Among the world’s other busy airports, Heathrow recommends arriving two hours prior for flights within the United Kingdom and Europe and three hours prior for long-haul flights; and Paris-Charles de Gaulle Airport suggests three hours before a long-haul flight and 90 minutes prior to flights within Europe.
A spokesperson for Los Angeles International Airport offered similar advice—two hours before a domestic flight and three hours before an international flight. But the LAX rep added that those times are prior to boarding time, not prior to when the plane leaves.
The changing airport landscape—and what it means for arrival times
Whether you’re an early bird or a late bird, the changing dynamics of air travel have meant that everyone has had to adapt somewhat. Since the pandemic, airport staffing (which was greatly reduced when air traffic plummeted in 2020) often remains strained as airports work to staff back up, which has increased wait times for just about every service—sometimes to the degree that even arriving at the suggested times doesn’t guarantee getting to the gate on time. And the steadily growing number of travelers heading into the skies means airports are getting more crowded.
Airports, themselves, are changing, too. Major airport renovation projects, some of which were put on hold or slowed down considerably during the pandemic, are back in full effect, including at major hubs such as LAX and JFK airport in New York. And while their aim is to ultimately make hubs more amenable to the increasing number of passengers, in the interim there can often be construction-related delays at some of the country’s busiest hubs.
How to get through the airport more quickly
Luckily, TSA has been investing in numerous enhancements to help bring security line wait times down, including identification scanning devices that allow travelers to scan just their ID and not pull out a boarding pass when going through security, and next-generation x-ray scanners that allow even non–TSA PreCheck travelers to leave their liquids and laptops in their carry-on bags—helping the security lines to move along faster.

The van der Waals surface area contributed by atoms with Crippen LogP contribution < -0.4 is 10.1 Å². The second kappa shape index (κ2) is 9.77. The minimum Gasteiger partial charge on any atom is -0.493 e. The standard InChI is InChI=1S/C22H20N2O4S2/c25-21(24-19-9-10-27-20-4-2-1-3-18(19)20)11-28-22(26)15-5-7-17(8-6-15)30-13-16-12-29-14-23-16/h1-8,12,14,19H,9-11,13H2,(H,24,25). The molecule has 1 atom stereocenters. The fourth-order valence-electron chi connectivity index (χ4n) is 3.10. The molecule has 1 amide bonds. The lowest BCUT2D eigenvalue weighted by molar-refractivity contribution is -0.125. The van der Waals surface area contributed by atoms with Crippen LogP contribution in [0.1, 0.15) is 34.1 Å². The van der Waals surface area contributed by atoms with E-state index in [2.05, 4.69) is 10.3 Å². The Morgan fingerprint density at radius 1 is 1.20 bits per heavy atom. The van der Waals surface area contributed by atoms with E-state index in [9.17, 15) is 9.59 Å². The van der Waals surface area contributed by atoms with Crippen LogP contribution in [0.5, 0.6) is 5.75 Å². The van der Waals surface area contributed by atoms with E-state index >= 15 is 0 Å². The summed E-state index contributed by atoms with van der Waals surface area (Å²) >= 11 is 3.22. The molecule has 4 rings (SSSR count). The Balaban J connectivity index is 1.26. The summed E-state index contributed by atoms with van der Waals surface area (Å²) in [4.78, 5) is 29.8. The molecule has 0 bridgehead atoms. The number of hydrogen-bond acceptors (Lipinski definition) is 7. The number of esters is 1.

The MyTSA app provides access to information on delayed flights and allows travelers to see how busy the airport is likely to be on a specific day and time of travel based on historical data. Many airports now provide frequently updated information on their websites and mobile apps, as do the airlines regarding whether your flight is scheduled to depart on time or is experiencing a delay.
There’s also the trusted traveler program TSA PreCheck, which for $78 for a five-year membership allows travelers at numerous U.S. airports to enter a usually shorter TSA security line and keep their shoes on and laptops and liquids in their bags. Alternatively, travelers can also invest in a Clear membership, another security expediting service, that costs $189 for an annual membership.
For many travelers, these services are a total game changer and alter the way they think about airport arrival timing.
“I used to arrive two to three hours before a flight, but then I got TSA PreCheck and now going to the airport about an hour beforehand is totally doable,” notes AFAR’s assistant editor Mae Hamilton. But, she adds, “I can’t cut it too close because my main airport is LAX.”
Those who don’t have either TSA PreCheck or Clear can check to see if their departure airport is one of several U.S. airports that allows travelers to reserve a security line time slot and jump to the front of the line—free of charge.
“An increasing number of airports have reservation systems for security screening,” notes Baskas. Securing a spot at the head of the line “could mean you’ll avoid having to stand on those hours-long security lines we often see during the summer.”
Although travelers seem pretty set in their ways on this issue, the resounding advice from most experts and officials in the airline industry appears to be to err on the side of caution rather than risk missing a flight, especially given how unpredictable airports and air travel can be these days. But even as a lifelong and responsible member of team early myself, there’s a part of me that has to tip my hat to the resolute defiance of team late—you die-hard rebels, you.
This story originally appeared in June 2019, and has been updated to include current information.